Simple Ways To Incorporate Eco-Friendly Habits Into Your Day

They require little effort but go a long way to protecting the planet.
Composting your food waste is an easy way to be kind to the environment.
Composting your food waste is an easy way to be kind to the environment.

Prior to the COVID-19 pandemic, many of us adopted environmentally friendly behaviours, like using reusable coffee mugs and metal straws. Now that we’re homebound, we can also modify our day-to-day #stayhome existence to make eco-friendly choices.

If you feel like investigating even one small switch, we’ve got several simple ideas for you to choose from. A lot of eco-conscious habits are also more economical in the long run, so you’ll be saving yourself some cash while you look out for the collective health of our planet.

Hang to dry

Hanging laundry to dry instead of using a dryer is easier said than done in some of our smaller urban spaces, but even a condo can house a small foldaway drying rack.

Nicer weather and private outdoor spaces are great opportunities to hang to dry outside (be sure to give clothing and linens a good shake before bringing them in).

WATCH: How to stay eco-friendly while in self-isolation. Story continues below.

Reducing your electricity consumption is better for the environment (it reduces power plant emissions and your carbon footprint), not to mention your utility bill, and your clothes will last longer because of it — win, win, win.

Hot tip: Turkish towels and blankets tend to dry faster than conventional cotton, so stock your bathroom and kitchen with them (if you have the means, and the inclination) and hang to dry by a sunny window.

Freeze your produce for smoothies

Spoiled food not only wastes your money, but it also wastes resources like the efforts put into growing the food and delivering it to you.

As discarded food rots in a landfill it releases methane gas into the air, which has a negative impact on the environment. Portioning some of your weekly produce into a useable amount and freezing the rest means you can enjoy fresh goodies without worrying about the unused portion spoiling.

Leftover frozen fruit can be turned into delicious smoothies.
Leftover frozen fruit can be turned into delicious smoothies.

Not all produce fares well in the freezer, but we’ve had particular success with baby spinach, bananas, berries, and other fruits — all of which are the perfect ingredients for our daily smoothie.

Wash, dry, and prep food first (peel and chop bananas, wash and dry spinach, etc.) and then store in airtight containers, ready to pop in the blender for your next smoothie fix.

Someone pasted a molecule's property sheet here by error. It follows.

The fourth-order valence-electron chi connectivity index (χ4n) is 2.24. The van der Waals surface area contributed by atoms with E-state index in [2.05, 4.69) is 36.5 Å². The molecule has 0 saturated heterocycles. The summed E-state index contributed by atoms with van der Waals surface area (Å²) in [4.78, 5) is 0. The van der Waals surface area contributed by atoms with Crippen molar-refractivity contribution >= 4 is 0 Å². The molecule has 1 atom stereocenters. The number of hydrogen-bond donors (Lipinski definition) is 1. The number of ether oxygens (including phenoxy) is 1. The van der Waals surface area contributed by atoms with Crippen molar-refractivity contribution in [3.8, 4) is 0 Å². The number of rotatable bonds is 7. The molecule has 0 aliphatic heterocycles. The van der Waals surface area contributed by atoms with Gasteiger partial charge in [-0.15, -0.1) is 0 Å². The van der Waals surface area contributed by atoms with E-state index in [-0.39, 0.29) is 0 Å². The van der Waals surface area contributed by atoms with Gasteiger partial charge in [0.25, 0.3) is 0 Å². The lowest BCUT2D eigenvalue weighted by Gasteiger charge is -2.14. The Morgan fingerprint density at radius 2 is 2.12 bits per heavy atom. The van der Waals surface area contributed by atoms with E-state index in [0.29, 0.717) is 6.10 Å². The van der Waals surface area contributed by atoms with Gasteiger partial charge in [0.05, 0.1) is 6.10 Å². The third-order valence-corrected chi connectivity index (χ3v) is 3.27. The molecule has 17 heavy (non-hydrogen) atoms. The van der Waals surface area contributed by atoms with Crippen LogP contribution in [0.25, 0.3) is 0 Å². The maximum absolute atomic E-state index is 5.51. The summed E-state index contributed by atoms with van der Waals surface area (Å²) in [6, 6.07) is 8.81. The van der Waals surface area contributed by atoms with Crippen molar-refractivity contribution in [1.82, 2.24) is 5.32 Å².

Compost your food waste and separate your coffee grinds

Even the most diligent among us are still going to have food waste, but separating our refuse into city-sanctioned bins means compost should end up where it’s supposed to and break down safely.

Keep a ceramic jar with a lid on your counter for coffee grinds, and a bin with a lid under your sink or a bowl or container in your fridge for compostable food scraps.

We’ve found coffee grounds to be efficient at scrubbing pots and pans — simply add a spoonful or two to a reusable cloth and scrub the pot surface before washing!

Use refillable glass containers and buy cleaning products in bulk where possible

Using refillable containers cuts down on unnecessary packaging and is a sustainable way to keep your household running as eco-friendly as possible.

Even now during a pandemic we have found brands delivering refill sizes of detergents and soaps, as well as refills sent out in reusable glass jars. Turn a simple mason jar into a dispenser with the addition of a pump and consider shopping for refills in the future.

Check with your local grocer to see if they deliver refillable soaps and detergents.
Check with your local grocer to see if they deliver refillable soaps and detergents.

As some local farmers markets and businesses are adapting to offer curbside pick-up of weekly groceries, consider ordering your goods in bulk (when it’s safe to do so) or paper packaging and re-store them at home in airtight jars.

Eliminate odours naturally

While we aren’t against freshening the air in your home, we would suggest avoiding some more conventional products that release unhealthy toxins into the air and the environment.

A bowl of the aforementioned coffee grounds in the fridge will work overnight to absorb odours (don’t forget to toss grinds into the compost in the morning), while diffusing essential oils is a non-toxic way to enjoy some aromatherapy. We love some relaxing lavender essential oil to wind down before bed.

Air purifying plants like sansevieria (snake plants) are also beneficial — they release oxygen into the air at night, which makes them the perfect bedside companion.

Buy only what you need

Having a well-stocked pantry or bathroom cabinet makes sense and offers peace of mind, but impulse buying things that go to waste doesn’t benefit you or the environment.

Take stock of your weekly grocery haul and make note of what is getting consumed and what is going to waste and adjust your next grocery list accordingly.

When making a grocery list, check what you did and didn't eat in the past week or so, so as to cut down on foods that could potentially go to waste.
When making a grocery list, check what you did and didn't eat in the past week or so, so as to cut down on foods that could potentially go to waste.

Try organizing your fridge so that immediately perishable items are in plain sight — use clear containers and store things in the same spot each week so you can notice when supplies are running low.

When it comes to cleaning supplies, consider using washable cloths instead of — or as well as — disposable paper towel; upcycle old T-shirts to use as rags for scrubbing bathtubs and sinks. Just remember to sanitize thoroughly before the next use.

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